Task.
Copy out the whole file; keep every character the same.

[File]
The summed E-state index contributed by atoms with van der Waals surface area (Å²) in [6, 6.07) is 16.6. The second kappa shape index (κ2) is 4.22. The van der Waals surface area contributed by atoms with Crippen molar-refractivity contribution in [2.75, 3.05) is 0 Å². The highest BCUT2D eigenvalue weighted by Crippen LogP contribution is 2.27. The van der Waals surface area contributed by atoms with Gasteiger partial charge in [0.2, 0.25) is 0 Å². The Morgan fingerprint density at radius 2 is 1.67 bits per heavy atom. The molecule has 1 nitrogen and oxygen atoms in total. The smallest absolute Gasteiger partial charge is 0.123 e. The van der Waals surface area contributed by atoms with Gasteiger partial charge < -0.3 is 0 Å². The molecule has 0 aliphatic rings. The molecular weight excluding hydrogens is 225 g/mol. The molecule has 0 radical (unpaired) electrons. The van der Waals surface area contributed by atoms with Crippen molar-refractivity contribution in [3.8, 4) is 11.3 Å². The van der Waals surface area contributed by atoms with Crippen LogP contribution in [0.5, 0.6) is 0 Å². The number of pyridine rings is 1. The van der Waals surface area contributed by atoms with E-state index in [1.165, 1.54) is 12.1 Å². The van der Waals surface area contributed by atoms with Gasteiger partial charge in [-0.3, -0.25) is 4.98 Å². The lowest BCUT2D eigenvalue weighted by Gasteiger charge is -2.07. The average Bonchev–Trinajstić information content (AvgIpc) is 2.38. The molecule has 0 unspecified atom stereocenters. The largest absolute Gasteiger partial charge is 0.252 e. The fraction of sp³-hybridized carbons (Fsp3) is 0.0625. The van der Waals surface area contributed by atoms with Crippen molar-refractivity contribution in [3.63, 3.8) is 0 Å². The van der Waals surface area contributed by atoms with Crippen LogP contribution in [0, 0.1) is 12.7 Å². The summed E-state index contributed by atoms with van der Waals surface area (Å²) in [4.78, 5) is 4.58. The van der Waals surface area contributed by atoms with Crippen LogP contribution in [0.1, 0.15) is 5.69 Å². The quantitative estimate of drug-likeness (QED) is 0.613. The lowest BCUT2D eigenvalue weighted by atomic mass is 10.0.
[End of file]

The summed E-state index contributed by atoms with van der Waals surface area (Å²) in [6, 6.07) is 16.6. The second kappa shape index (κ2) is 4.22. The van der Waals surface area contributed by atoms with Crippen molar-refractivity contribution in [2.75, 3.05) is 0 Å². The highest BCUT2D eigenvalue weighted by Crippen LogP contribution is 2.27. The van der Waals surface area contributed by atoms with Gasteiger partial charge in [0.2, 0.25) is 0 Å². The Morgan fingerprint density at radius 2 is 1.67 bits per heavy atom. The molecule has 1 nitrogen and oxygen atoms in total. The smallest absolute Gasteiger partial charge is 0.123 e. The van der Waals surface area contributed by atoms with Gasteiger partial charge < -0.3 is 0 Å². The molecule has 0 aliphatic rings. The molecular weight excluding hydrogens is 225 g/mol. The molecule has 0 radical (unpaired) electrons. The van der Waals surface area contributed by atoms with Crippen molar-refractivity contribution in [3.8, 4) is 11.3 Å². The van der Waals surface area contributed by atoms with Crippen LogP contribution in [0.5, 0.6) is 0 Å². The number of pyridine rings is 1. The van der Waals surface area contributed by atoms with E-state index in [1.165, 1.54) is 12.1 Å². The van der Waals surface area contributed by atoms with Gasteiger partial charge in [-0.3, -0.25) is 4.98 Å². The lowest BCUT2D eigenvalue weighted by Gasteiger charge is -2.07. The average Bonchev–Trinajstić information content (AvgIpc) is 2.38. The molecule has 0 unspecified atom stereocenters. The largest absolute Gasteiger partial charge is 0.252 e. The fraction of sp³-hybridized carbons (Fsp3) is 0.0625. The van der Waals surface area contributed by atoms with Crippen molar-refractivity contribution in [3.63, 3.8) is 0 Å². The van der Waals surface area contributed by atoms with Crippen LogP contribution in [0, 0.1) is 12.7 Å². The summed E-state index contributed by atoms with van der Waals surface area (Å²) in [4.78, 5) is 4.58. The van der Waals surface area contributed by atoms with Crippen LogP contribution in [0.1, 0.15) is 5.69 Å². The quantitative estimate of drug-likeness (QED) is 0.613. The lowest BCUT2D eigenvalue weighted by atomic mass is 10.0.